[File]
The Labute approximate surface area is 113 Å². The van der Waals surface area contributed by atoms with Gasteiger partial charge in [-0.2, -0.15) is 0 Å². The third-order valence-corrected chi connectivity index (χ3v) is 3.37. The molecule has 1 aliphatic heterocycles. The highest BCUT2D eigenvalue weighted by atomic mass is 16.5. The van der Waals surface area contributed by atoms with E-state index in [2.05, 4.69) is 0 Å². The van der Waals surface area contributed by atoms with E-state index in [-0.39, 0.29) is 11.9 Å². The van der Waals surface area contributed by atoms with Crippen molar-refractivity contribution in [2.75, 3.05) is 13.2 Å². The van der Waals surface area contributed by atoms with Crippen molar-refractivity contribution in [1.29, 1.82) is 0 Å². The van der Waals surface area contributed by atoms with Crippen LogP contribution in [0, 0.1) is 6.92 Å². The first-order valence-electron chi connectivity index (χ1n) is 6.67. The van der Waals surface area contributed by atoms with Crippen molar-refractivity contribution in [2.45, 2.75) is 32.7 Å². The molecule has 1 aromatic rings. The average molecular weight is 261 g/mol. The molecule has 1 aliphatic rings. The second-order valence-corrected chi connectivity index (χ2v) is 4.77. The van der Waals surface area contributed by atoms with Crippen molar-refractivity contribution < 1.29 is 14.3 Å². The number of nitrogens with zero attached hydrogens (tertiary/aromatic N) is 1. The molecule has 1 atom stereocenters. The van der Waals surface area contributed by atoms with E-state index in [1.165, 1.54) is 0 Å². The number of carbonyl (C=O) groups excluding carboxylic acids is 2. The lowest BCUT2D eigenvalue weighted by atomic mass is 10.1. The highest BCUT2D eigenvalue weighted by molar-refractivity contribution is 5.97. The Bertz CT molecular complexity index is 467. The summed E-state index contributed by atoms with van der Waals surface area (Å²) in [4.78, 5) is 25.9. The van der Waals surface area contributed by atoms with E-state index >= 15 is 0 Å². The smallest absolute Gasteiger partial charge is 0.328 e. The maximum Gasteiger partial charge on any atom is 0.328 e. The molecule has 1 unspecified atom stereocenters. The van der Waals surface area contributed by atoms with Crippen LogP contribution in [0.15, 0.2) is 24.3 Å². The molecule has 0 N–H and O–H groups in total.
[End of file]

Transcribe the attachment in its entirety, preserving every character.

The Labute approximate surface area is 113 Å². The van der Waals surface area contributed by atoms with Gasteiger partial charge in [-0.2, -0.15) is 0 Å². The third-order valence-corrected chi connectivity index (χ3v) is 3.37. The molecule has 1 aliphatic heterocycles. The highest BCUT2D eigenvalue weighted by atomic mass is 16.5. The van der Waals surface area contributed by atoms with E-state index in [2.05, 4.69) is 0 Å². The van der Waals surface area contributed by atoms with E-state index in [-0.39, 0.29) is 11.9 Å². The van der Waals surface area contributed by atoms with Crippen molar-refractivity contribution in [2.75, 3.05) is 13.2 Å². The van der Waals surface area contributed by atoms with Crippen molar-refractivity contribution in [1.29, 1.82) is 0 Å². The van der Waals surface area contributed by atoms with Crippen LogP contribution in [0, 0.1) is 6.92 Å². The first-order valence-electron chi connectivity index (χ1n) is 6.67. The van der Waals surface area contributed by atoms with Crippen molar-refractivity contribution in [2.45, 2.75) is 32.7 Å². The molecule has 1 aromatic rings. The average molecular weight is 261 g/mol. The molecule has 1 aliphatic rings. The second-order valence-corrected chi connectivity index (χ2v) is 4.77. The van der Waals surface area contributed by atoms with Crippen molar-refractivity contribution < 1.29 is 14.3 Å². The number of nitrogens with zero attached hydrogens (tertiary/aromatic N) is 1. The molecule has 1 atom stereocenters. The van der Waals surface area contributed by atoms with E-state index in [1.165, 1.54) is 0 Å². The number of carbonyl (C=O) groups excluding carboxylic acids is 2. The lowest BCUT2D eigenvalue weighted by atomic mass is 10.1. The highest BCUT2D eigenvalue weighted by molar-refractivity contribution is 5.97. The Bertz CT molecular complexity index is 467. The summed E-state index contributed by atoms with van der Waals surface area (Å²) in [4.78, 5) is 25.9. The van der Waals surface area contributed by atoms with E-state index >= 15 is 0 Å². The smallest absolute Gasteiger partial charge is 0.328 e. The maximum Gasteiger partial charge on any atom is 0.328 e. The molecule has 1 unspecified atom stereocenters. The van der Waals surface area contributed by atoms with Crippen LogP contribution in [0.15, 0.2) is 24.3 Å². The molecule has 0 N–H and O–H groups in total.